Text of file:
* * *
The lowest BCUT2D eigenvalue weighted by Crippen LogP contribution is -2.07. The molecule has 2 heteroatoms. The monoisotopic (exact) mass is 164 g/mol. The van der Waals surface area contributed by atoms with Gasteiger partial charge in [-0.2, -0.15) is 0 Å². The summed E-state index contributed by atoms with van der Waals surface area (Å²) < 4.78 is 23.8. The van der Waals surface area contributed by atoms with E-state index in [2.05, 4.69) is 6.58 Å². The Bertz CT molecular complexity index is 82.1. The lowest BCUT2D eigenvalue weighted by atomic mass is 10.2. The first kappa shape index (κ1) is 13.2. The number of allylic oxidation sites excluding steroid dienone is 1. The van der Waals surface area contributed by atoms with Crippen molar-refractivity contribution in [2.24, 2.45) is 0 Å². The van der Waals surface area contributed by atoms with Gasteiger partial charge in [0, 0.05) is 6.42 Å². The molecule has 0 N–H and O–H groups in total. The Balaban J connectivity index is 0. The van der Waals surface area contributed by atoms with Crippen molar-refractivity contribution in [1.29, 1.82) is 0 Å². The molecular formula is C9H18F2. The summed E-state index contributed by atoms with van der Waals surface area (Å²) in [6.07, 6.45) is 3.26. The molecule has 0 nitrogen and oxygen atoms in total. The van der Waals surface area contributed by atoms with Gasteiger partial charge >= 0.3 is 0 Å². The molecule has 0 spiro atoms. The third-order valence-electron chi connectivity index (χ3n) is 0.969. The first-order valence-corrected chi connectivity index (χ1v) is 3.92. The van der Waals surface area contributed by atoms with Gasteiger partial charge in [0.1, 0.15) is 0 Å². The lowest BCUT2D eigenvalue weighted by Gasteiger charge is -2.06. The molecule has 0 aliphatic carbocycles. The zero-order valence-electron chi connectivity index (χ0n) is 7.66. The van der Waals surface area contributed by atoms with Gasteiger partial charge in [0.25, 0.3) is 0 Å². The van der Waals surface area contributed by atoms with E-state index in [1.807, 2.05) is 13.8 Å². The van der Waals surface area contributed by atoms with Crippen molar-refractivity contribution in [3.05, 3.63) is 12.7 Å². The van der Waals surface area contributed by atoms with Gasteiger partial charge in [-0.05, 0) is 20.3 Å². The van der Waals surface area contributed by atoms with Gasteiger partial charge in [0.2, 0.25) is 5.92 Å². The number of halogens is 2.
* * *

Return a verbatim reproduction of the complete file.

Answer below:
The lowest BCUT2D eigenvalue weighted by Crippen LogP contribution is -2.07. The molecule has 2 heteroatoms. The monoisotopic (exact) mass is 164 g/mol. The van der Waals surface area contributed by atoms with Gasteiger partial charge in [-0.2, -0.15) is 0 Å². The summed E-state index contributed by atoms with van der Waals surface area (Å²) < 4.78 is 23.8. The van der Waals surface area contributed by atoms with E-state index in [2.05, 4.69) is 6.58 Å². The Bertz CT molecular complexity index is 82.1. The lowest BCUT2D eigenvalue weighted by atomic mass is 10.2. The first kappa shape index (κ1) is 13.2. The number of allylic oxidation sites excluding steroid dienone is 1. The van der Waals surface area contributed by atoms with Crippen molar-refractivity contribution in [2.24, 2.45) is 0 Å². The van der Waals surface area contributed by atoms with Gasteiger partial charge in [0, 0.05) is 6.42 Å². The molecule has 0 N–H and O–H groups in total. The Balaban J connectivity index is 0. The van der Waals surface area contributed by atoms with Crippen molar-refractivity contribution in [1.29, 1.82) is 0 Å². The molecular formula is C9H18F2. The summed E-state index contributed by atoms with van der Waals surface area (Å²) in [6.07, 6.45) is 3.26. The molecule has 0 nitrogen and oxygen atoms in total. The van der Waals surface area contributed by atoms with Gasteiger partial charge >= 0.3 is 0 Å². The molecule has 0 spiro atoms. The third-order valence-electron chi connectivity index (χ3n) is 0.969. The first-order valence-corrected chi connectivity index (χ1v) is 3.92. The van der Waals surface area contributed by atoms with Gasteiger partial charge in [0.1, 0.15) is 0 Å². The lowest BCUT2D eigenvalue weighted by Gasteiger charge is -2.06. The molecule has 0 aliphatic carbocycles. The zero-order valence-electron chi connectivity index (χ0n) is 7.66. The van der Waals surface area contributed by atoms with Gasteiger partial charge in [0.25, 0.3) is 0 Å². The van der Waals surface area contributed by atoms with E-state index in [1.807, 2.05) is 13.8 Å². The van der Waals surface area contributed by atoms with Crippen molar-refractivity contribution in [3.05, 3.63) is 12.7 Å². The van der Waals surface area contributed by atoms with Gasteiger partial charge in [-0.05, 0) is 20.3 Å². The van der Waals surface area contributed by atoms with Gasteiger partial charge in [0.2, 0.25) is 5.92 Å². The number of halogens is 2.